Now, this is interesting. It’s a fairly aggressive question from the BBC’s Nick Robinson on “why a Scottish voter should believe you, a politician, against men who are responsible for billions of pounds profit?”… Not his greatest moment implying as it does an ad hominen appeal to absent and unaccountable authority (a classic of the cave) rather than a question with its own internal logic. What follows is a long hectoring lecture from the Scottish First Minister on Number 10’s anti Scotland briefing and the failings of the BBC occasionally interspersed with applause from the audience.
Robinson later tells the Six O’Clock News that Salmond refused to answer his direct question, a point strongly disputed by Rev Stu over at Wings Over Scotland.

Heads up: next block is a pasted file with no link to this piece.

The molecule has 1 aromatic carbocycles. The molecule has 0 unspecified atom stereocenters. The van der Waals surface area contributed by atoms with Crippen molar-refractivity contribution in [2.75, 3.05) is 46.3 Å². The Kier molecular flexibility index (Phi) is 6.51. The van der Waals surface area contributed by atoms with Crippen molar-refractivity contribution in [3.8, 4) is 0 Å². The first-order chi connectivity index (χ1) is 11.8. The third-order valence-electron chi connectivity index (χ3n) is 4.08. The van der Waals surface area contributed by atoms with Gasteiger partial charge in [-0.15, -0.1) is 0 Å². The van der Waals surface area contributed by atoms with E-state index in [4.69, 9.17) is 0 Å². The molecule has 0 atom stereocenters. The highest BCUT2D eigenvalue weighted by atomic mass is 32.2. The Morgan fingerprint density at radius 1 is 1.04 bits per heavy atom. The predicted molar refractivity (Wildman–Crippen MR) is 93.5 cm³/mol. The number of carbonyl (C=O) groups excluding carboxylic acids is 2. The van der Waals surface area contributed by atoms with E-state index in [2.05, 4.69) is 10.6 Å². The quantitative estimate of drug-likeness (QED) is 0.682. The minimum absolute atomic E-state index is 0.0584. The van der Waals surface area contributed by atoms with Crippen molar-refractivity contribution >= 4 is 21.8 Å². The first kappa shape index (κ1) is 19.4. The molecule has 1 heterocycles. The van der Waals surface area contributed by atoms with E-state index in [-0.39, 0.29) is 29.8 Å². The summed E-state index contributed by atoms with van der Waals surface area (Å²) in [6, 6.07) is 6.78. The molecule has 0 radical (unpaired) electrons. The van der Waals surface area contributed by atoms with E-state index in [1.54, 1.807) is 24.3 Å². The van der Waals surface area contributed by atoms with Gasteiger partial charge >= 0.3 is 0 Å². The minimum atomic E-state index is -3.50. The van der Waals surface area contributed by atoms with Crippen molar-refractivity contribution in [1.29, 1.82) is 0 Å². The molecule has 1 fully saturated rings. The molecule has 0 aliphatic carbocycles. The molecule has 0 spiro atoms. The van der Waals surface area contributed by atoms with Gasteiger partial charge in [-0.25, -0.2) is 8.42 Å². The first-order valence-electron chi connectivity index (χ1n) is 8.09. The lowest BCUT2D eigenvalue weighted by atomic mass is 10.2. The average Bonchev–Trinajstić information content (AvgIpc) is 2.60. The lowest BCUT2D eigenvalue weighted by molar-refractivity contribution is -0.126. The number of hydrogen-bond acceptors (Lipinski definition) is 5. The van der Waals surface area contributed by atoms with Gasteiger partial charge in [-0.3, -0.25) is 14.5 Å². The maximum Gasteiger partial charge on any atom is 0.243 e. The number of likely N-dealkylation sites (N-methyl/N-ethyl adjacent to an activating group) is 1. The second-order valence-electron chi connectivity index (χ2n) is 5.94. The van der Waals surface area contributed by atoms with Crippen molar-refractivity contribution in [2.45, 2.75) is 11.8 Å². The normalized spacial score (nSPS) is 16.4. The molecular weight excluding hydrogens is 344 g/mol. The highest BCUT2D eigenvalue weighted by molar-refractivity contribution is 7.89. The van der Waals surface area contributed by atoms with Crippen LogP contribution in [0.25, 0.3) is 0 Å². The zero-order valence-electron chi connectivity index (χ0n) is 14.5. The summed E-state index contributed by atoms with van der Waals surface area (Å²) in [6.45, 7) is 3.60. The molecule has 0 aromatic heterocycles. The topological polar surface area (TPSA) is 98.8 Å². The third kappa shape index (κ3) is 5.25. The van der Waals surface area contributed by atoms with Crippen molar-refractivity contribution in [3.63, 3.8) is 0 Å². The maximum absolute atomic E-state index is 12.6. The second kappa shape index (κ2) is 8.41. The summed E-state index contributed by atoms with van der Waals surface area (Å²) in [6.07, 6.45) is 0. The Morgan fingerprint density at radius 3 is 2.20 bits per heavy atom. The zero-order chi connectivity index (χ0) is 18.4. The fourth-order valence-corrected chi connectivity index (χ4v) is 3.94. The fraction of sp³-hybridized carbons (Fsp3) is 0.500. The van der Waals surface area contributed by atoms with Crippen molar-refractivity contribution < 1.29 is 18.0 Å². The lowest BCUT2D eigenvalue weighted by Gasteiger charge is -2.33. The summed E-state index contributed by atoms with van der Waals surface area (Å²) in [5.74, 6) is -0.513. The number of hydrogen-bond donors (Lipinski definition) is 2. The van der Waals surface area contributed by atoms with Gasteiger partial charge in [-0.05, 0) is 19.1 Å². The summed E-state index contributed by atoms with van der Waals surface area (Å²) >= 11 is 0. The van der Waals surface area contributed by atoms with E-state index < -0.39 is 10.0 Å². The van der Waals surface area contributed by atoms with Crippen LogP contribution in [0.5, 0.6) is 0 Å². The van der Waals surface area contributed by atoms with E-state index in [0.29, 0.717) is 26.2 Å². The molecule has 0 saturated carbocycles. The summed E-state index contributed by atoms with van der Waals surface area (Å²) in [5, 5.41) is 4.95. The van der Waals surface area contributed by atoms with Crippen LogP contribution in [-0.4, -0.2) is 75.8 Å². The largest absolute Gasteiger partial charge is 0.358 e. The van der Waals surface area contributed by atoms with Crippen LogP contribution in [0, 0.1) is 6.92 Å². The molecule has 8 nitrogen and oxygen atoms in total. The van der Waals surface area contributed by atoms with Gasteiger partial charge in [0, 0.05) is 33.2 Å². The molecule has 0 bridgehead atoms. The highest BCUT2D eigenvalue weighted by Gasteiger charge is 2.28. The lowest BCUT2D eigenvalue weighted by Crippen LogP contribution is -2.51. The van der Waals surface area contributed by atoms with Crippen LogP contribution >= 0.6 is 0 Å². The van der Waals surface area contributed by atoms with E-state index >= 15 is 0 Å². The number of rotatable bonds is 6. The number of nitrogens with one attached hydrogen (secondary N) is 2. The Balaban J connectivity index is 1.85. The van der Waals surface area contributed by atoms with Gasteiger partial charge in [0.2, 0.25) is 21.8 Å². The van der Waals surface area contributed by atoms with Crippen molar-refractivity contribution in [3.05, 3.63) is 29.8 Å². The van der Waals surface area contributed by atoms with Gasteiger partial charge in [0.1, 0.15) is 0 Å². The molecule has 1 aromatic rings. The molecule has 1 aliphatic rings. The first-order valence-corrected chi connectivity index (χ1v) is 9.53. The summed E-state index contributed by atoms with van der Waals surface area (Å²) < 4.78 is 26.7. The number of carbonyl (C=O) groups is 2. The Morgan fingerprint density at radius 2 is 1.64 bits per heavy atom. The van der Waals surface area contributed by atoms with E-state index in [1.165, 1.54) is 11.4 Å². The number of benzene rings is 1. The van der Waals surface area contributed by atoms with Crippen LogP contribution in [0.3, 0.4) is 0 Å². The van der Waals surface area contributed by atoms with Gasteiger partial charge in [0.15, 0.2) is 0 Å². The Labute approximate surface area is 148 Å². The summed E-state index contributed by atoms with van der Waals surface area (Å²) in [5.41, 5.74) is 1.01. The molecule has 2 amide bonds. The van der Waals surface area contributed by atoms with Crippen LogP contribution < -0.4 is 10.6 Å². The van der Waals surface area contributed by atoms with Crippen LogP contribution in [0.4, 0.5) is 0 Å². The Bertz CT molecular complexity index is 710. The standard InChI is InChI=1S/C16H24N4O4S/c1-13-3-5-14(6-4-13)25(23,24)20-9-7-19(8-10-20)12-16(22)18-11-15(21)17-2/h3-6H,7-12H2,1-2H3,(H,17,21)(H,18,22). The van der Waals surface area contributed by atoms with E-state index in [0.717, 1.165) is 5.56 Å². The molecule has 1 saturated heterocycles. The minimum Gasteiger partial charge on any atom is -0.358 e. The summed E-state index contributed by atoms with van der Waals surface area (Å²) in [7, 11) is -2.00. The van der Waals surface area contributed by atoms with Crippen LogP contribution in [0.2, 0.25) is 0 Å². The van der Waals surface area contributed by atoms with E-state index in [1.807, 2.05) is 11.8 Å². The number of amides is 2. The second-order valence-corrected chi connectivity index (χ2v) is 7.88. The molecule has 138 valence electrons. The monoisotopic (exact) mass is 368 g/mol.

…the second part was a rhetorical question anyway. There is no factual answer to “Why should we trust you rather than X?” – trust is emotional, not logical.
Yes well up to a point Lord Copper. Herein lies the faultline between the two camps: that difficult and often compromising tension between the heart and the mind. In a bid for a nation’s will it cannot be entirely be a matter of one or the other but a substantial appeal to both.
In any case this was a moment for which the Yes camp seems to have been uncharacteristically unprepared.
Scotland’s long term prosperity will as likely arise from further investment in its already high performing education system, and increasing inward investment as from the fading influence of oil or competing with Dublin for the City of London’s back office tax-avoidance trade.
As one friend put it yesterday perhaps they should have already shoved the headquarters of the retail banks out of the door and offered to pay their bus fare to London.
Mick is founding editor of Slugger. He has written papers on the impacts of the Internet on politics and the wider media and is a regular guest and speaking events across Ireland, the UK and Europe. Twitter: @MickFealty